Perambulating the Bounds

Wednesday, December 27, 2006

SAAM

I finally got to the newly renovated and remodeled Smithsonian American Art Museum (aka the National Collection of Fine Arts) and the National Portrait Gallery. The building looks great, with lots of the old Patent Office’s original features. Details like the visible conservation labs are a great touch. Having grown up in the DC area, it was nice to see things I remember as a kid like the marble statue of Dying Tecumseh (an American take on the Greco-Roman Dying Gaul), or James Hampton’s tin foil-covered garage-built altar.

One of the temporary exhibits is an exhaustive (but not too large) show on Joseph Cornell that includes plenty of the boxes (many from the Lehrman Art Trust), but also less familiar things like portfolios of collages and materials he put together around specific personalities, films he mostly collaborated with other artists on, and stuff collected from his apartment, labeled boxes and envelopes filled with his raw material like cork balls, clay bubble pipes, magazine clippings, and some of his books and the records he listened to. I always enjoyed the boxes in isolation, as small idealized spaces, but this show gives a way to see them with much more context and connected to an artistic milieu.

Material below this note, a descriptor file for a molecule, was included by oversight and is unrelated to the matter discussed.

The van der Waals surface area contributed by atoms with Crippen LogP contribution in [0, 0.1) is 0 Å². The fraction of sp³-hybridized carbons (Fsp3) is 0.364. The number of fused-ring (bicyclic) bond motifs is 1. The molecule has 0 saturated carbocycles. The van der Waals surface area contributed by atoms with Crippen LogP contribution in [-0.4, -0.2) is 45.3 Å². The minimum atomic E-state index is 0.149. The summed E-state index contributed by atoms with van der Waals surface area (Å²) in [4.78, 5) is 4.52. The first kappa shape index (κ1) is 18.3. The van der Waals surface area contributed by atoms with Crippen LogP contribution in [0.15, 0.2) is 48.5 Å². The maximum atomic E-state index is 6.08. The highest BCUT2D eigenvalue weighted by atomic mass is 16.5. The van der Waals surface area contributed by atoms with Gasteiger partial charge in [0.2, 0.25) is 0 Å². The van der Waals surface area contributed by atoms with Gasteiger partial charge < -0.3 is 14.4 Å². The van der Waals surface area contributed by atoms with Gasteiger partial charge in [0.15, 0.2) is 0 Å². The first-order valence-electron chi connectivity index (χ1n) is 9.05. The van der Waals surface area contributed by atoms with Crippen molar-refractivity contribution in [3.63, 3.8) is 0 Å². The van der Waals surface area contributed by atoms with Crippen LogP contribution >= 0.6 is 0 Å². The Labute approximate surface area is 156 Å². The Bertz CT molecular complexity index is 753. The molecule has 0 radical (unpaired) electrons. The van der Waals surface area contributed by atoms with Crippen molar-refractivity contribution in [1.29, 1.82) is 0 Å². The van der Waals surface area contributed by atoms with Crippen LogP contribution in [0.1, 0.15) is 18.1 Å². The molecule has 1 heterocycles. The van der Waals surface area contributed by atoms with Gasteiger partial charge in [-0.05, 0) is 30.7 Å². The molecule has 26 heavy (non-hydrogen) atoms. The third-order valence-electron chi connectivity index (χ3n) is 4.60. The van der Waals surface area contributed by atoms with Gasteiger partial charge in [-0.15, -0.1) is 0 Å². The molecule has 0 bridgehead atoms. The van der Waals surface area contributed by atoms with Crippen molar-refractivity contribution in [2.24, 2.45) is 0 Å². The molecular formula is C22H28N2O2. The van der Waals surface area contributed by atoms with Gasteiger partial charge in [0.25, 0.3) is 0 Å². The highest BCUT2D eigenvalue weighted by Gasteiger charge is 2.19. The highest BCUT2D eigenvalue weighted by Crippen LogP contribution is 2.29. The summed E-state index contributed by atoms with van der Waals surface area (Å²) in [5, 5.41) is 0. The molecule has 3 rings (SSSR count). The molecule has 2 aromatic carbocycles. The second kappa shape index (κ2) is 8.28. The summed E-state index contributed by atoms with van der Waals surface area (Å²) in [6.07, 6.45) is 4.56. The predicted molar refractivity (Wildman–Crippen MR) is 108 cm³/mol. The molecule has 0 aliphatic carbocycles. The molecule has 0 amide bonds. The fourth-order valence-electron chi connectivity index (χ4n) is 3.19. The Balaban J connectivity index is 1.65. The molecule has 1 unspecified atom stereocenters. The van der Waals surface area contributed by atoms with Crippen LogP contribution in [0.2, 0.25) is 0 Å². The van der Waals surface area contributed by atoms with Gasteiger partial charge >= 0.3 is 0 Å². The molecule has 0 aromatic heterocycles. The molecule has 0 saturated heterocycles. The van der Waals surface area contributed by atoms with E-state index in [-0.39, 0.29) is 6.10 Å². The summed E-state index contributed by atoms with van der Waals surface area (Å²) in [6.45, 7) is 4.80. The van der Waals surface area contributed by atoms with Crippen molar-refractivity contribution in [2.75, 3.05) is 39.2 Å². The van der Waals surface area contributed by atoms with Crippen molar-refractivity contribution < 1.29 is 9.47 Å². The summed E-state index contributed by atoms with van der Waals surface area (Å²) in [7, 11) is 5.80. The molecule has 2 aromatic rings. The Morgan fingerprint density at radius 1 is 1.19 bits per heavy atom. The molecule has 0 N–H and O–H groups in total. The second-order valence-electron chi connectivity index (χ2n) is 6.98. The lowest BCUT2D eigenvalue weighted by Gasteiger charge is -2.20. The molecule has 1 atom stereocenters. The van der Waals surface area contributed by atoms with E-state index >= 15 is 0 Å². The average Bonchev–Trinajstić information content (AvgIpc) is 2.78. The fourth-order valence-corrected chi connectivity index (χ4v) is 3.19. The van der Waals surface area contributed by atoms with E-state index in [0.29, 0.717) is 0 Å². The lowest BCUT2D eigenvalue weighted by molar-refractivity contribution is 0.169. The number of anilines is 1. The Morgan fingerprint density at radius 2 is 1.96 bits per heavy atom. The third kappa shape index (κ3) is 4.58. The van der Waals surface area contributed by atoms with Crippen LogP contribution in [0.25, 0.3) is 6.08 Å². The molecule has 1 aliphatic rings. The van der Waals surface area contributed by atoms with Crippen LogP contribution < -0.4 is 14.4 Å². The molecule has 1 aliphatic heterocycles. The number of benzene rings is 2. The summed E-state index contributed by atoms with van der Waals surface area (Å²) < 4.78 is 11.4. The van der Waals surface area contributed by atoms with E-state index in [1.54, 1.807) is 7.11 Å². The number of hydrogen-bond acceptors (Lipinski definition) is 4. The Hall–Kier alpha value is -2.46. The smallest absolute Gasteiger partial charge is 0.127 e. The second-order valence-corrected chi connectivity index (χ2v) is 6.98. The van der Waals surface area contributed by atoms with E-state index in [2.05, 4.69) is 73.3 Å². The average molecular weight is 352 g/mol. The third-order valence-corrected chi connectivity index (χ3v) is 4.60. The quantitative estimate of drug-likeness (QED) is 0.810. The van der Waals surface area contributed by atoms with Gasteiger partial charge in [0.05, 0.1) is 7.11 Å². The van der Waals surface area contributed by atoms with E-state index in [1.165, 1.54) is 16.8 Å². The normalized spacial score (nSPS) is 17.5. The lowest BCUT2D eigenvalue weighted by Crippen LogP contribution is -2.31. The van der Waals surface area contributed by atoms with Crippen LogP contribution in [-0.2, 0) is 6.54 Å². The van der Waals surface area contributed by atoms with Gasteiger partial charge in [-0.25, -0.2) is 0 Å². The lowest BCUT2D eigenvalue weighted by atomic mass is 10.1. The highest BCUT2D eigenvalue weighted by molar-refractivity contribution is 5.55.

There’s also work by William Christenberry that shows everything he does – color photos, sculptures, paintings, drawings. In a lot of cases he will take one vernacular building form and show it in a photo, a sculpture and a painting. The photos still work best for me, but there’s value in seeing the form expressed each of the three ways.

My favorite aspect of the show was seeing photographs together that he took of the same buildings and scenes over time. There’s a barbeque joint in Greensboro that undergoes a name change, subtle architectural changes, then starts to decay and ends up an empty lot. Or the Klan bar in one photo that has been replaced by another business in another. And two shots of the same pear tree, one in winter, one in summer loaded with fruit. An abandoned palmist’s shop that gets overtaken by kudzu, then by other vegetation, some of which finally gets cleared away. There’s also a series of photos of a green warehouse that doesn’t change that much over time, obviously still in use.

The photos show all sorts of time and change. Social time, seasonal time, environmental time. There’s decay, cyclicality, and even progress (the Klan watering hole replaced by something more benign).

Tomorrow I may write about one or a couple of the pieces in a portraiture contest at the museum. We'll see.

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